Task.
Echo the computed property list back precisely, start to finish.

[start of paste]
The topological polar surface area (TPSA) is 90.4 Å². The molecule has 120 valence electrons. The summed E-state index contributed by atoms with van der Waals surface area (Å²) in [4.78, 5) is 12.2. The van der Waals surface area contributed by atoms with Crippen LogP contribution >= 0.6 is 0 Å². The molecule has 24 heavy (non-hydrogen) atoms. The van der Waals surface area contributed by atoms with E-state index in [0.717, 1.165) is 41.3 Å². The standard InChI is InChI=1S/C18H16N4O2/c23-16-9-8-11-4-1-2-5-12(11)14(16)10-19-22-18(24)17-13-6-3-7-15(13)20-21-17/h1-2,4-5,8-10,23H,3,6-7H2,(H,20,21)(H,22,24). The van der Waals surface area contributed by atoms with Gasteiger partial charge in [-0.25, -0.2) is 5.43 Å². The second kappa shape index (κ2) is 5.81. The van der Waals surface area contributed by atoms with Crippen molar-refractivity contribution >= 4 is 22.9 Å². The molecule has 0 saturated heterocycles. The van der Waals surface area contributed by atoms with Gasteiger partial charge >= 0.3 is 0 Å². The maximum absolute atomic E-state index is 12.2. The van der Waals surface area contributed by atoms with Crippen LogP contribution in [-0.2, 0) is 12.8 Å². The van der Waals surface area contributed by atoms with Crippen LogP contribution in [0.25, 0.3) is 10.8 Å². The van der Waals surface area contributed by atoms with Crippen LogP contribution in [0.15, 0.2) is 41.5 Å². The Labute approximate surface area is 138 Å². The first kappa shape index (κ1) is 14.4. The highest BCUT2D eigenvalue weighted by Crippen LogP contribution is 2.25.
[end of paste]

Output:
The topological polar surface area (TPSA) is 90.4 Å². The molecule has 120 valence electrons. The summed E-state index contributed by atoms with van der Waals surface area (Å²) in [4.78, 5) is 12.2. The van der Waals surface area contributed by atoms with Crippen LogP contribution >= 0.6 is 0 Å². The molecule has 24 heavy (non-hydrogen) atoms. The van der Waals surface area contributed by atoms with E-state index in [0.717, 1.165) is 41.3 Å². The standard InChI is InChI=1S/C18H16N4O2/c23-16-9-8-11-4-1-2-5-12(11)14(16)10-19-22-18(24)17-13-6-3-7-15(13)20-21-17/h1-2,4-5,8-10,23H,3,6-7H2,(H,20,21)(H,22,24). The van der Waals surface area contributed by atoms with Gasteiger partial charge in [-0.25, -0.2) is 5.43 Å². The second kappa shape index (κ2) is 5.81. The van der Waals surface area contributed by atoms with Crippen molar-refractivity contribution >= 4 is 22.9 Å². The molecule has 0 saturated heterocycles. The van der Waals surface area contributed by atoms with Gasteiger partial charge >= 0.3 is 0 Å². The maximum absolute atomic E-state index is 12.2. The van der Waals surface area contributed by atoms with Crippen LogP contribution in [-0.2, 0) is 12.8 Å². The van der Waals surface area contributed by atoms with Crippen LogP contribution in [0.25, 0.3) is 10.8 Å². The van der Waals surface area contributed by atoms with Crippen LogP contribution in [0.15, 0.2) is 41.5 Å². The Labute approximate surface area is 138 Å². The first kappa shape index (κ1) is 14.4. The highest BCUT2D eigenvalue weighted by Crippen LogP contribution is 2.25.